3. Figure 1. Group Policy now appears in the Services list. Finally, shutdowns should be smoother. Windows' Service Control Manager (SCM) provides certain services (including Group Policy) with a "pre-shutdown notification" so they can finish up whatever housekeeping chores they need to do before Windows shuts down. As long as such services remain responsive, the SCM will wait until they finish – even if it takes well over the old 20-second time limit. Network Location Awareness In Windows XP/2003/2000, the Group Policy agent on the client didn't pay a whole lot of attention to whether the computer on which it was running was connected to the network or not. If a policy refresh cycle failed, for example, because the laptop was disconnected or no domain controller was available, Windows would simply wait another cycle (90 minutes plus a random value from 0 to 30 minutes) and try again. Furthermore, when it did try to pay attention to network conditions, it sometimes did so clumsily. For example, Group Policy would attempt to detect slow links using ping (ICMP), which many organizations block at the firewall or router level. Windows Server 2008/Vista is now more network-aware when it comes to policy processing. If a policy refresh cycle fails when a computer is offline, and the computer (or domain controller) goes online, Vista doesn't wait around; instead, it attempts to perform a policy refresh as soon as it can. It also uses a different mechanism than ping to determine the speed of the network connection. These enhancements fall under (of course) a new acronym: NLA, for Network Location Awareness. Copyright ©2007 Global Knowledge Training LLC. All rights reserved. Page 3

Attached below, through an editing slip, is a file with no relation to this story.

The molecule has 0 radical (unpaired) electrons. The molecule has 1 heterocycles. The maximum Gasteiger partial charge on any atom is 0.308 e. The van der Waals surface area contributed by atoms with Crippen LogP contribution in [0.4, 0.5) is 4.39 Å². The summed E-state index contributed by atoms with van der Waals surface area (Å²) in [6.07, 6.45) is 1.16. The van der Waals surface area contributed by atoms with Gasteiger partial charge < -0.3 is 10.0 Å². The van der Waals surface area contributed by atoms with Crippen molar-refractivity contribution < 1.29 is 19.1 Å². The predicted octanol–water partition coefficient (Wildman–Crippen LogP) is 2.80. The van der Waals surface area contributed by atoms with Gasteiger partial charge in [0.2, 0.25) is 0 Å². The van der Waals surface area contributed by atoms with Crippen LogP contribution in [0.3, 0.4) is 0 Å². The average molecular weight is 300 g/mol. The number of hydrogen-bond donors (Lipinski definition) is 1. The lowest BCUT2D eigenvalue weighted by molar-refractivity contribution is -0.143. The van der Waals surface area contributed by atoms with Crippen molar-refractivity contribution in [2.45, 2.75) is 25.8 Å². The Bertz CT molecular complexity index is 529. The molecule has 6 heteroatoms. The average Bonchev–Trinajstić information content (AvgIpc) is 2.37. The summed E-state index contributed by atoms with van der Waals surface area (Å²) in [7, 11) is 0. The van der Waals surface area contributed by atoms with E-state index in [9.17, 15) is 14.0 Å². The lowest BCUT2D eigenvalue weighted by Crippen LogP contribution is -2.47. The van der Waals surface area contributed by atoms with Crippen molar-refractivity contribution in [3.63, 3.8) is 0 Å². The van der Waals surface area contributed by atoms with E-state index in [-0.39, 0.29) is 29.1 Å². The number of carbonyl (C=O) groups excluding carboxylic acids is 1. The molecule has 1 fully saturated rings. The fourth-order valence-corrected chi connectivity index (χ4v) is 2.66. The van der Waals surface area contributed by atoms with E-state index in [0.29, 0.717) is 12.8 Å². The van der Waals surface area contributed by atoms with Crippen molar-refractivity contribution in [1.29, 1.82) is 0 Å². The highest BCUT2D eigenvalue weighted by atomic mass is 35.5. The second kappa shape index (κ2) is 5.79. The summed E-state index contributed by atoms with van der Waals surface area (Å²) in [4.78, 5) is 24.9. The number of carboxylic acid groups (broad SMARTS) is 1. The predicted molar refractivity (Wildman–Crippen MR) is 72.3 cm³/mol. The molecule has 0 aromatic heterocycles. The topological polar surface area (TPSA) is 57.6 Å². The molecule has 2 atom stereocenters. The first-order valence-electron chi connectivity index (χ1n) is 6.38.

4. Figure 2. Slow link detection no longer depends on PING. Improved Log File Viewing Before Vista and Windows Server 2008, if you wanted to perform detailed logging of Group Policy events beyond what you could get in the RSOP console (Resultant Set of Policy), you had to turn on the debug feature in the USERENV.DLL module, which would generate a file USERENV.LOG in the \windows\debug\usermode folder. With the new Windows Server 2008 operating systems, the System event log contains "actionable" Group Policy events, which is certainly more convenient. (This is one more side effect of the shift to Group Policy being implemented as a service.) These events are now more English-like and more informative. The source is "Group Policy Service" and Microsoft promises to keep making the logs better, for example, with links to online knowledge base articles. The Operational event logs (you have to dig down further in the Event Viewer to see these) contain a lot of the detail that the old USERENV.LOG file would provide. These log entries provide details that you could use to examine policy processing performance from the speed standpoint, for example. (If you still want to view the USERENV trace log, you can, but the Registry key is now HKLM\Software\Microsoft\Windows NT\CurrentVersion\Diagnostics, the DWORD value is GpSvcDebugLevel, and you can set it to 10002. Oh, and the filename is now named GPSVCLOG.LOG instead of USERENV.LOG.) Copyright ©2007 Global Knowledge Training LLC. All rights reserved. Page 4